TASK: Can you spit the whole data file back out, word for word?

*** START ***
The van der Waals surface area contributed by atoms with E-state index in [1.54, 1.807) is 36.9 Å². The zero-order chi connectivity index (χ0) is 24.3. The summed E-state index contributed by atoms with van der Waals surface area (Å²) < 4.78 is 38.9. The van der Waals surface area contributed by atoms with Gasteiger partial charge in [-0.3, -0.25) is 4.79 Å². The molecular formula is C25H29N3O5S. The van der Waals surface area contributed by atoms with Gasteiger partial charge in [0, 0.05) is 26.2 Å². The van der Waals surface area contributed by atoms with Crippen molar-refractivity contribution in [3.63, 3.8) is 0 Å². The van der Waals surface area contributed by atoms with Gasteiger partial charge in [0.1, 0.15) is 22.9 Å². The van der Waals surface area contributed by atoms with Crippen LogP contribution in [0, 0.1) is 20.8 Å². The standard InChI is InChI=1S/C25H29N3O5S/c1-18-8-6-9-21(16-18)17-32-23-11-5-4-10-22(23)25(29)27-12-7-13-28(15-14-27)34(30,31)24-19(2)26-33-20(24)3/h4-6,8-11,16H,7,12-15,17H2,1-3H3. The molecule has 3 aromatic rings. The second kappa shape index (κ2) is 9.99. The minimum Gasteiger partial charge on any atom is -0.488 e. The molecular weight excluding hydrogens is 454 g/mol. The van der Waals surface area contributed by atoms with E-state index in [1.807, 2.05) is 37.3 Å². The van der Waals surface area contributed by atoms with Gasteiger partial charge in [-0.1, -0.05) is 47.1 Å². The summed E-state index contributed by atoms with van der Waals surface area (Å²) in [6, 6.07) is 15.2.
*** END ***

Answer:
The van der Waals surface area contributed by atoms with E-state index in [1.54, 1.807) is 36.9 Å². The zero-order chi connectivity index (χ0) is 24.3. The summed E-state index contributed by atoms with van der Waals surface area (Å²) < 4.78 is 38.9. The van der Waals surface area contributed by atoms with Gasteiger partial charge in [-0.3, -0.25) is 4.79 Å². The molecular formula is C25H29N3O5S. The van der Waals surface area contributed by atoms with Gasteiger partial charge in [0, 0.05) is 26.2 Å². The van der Waals surface area contributed by atoms with Crippen molar-refractivity contribution in [3.63, 3.8) is 0 Å². The van der Waals surface area contributed by atoms with Gasteiger partial charge in [0.1, 0.15) is 22.9 Å². The van der Waals surface area contributed by atoms with Crippen LogP contribution in [0, 0.1) is 20.8 Å². The standard InChI is InChI=1S/C25H29N3O5S/c1-18-8-6-9-21(16-18)17-32-23-11-5-4-10-22(23)25(29)27-12-7-13-28(15-14-27)34(30,31)24-19(2)26-33-20(24)3/h4-6,8-11,16H,7,12-15,17H2,1-3H3. The molecule has 3 aromatic rings. The second kappa shape index (κ2) is 9.99. The minimum Gasteiger partial charge on any atom is -0.488 e. The molecular weight excluding hydrogens is 454 g/mol. The van der Waals surface area contributed by atoms with E-state index in [1.807, 2.05) is 37.3 Å². The van der Waals surface area contributed by atoms with Gasteiger partial charge in [-0.1, -0.05) is 47.1 Å². The summed E-state index contributed by atoms with van der Waals surface area (Å²) in [6, 6.07) is 15.2.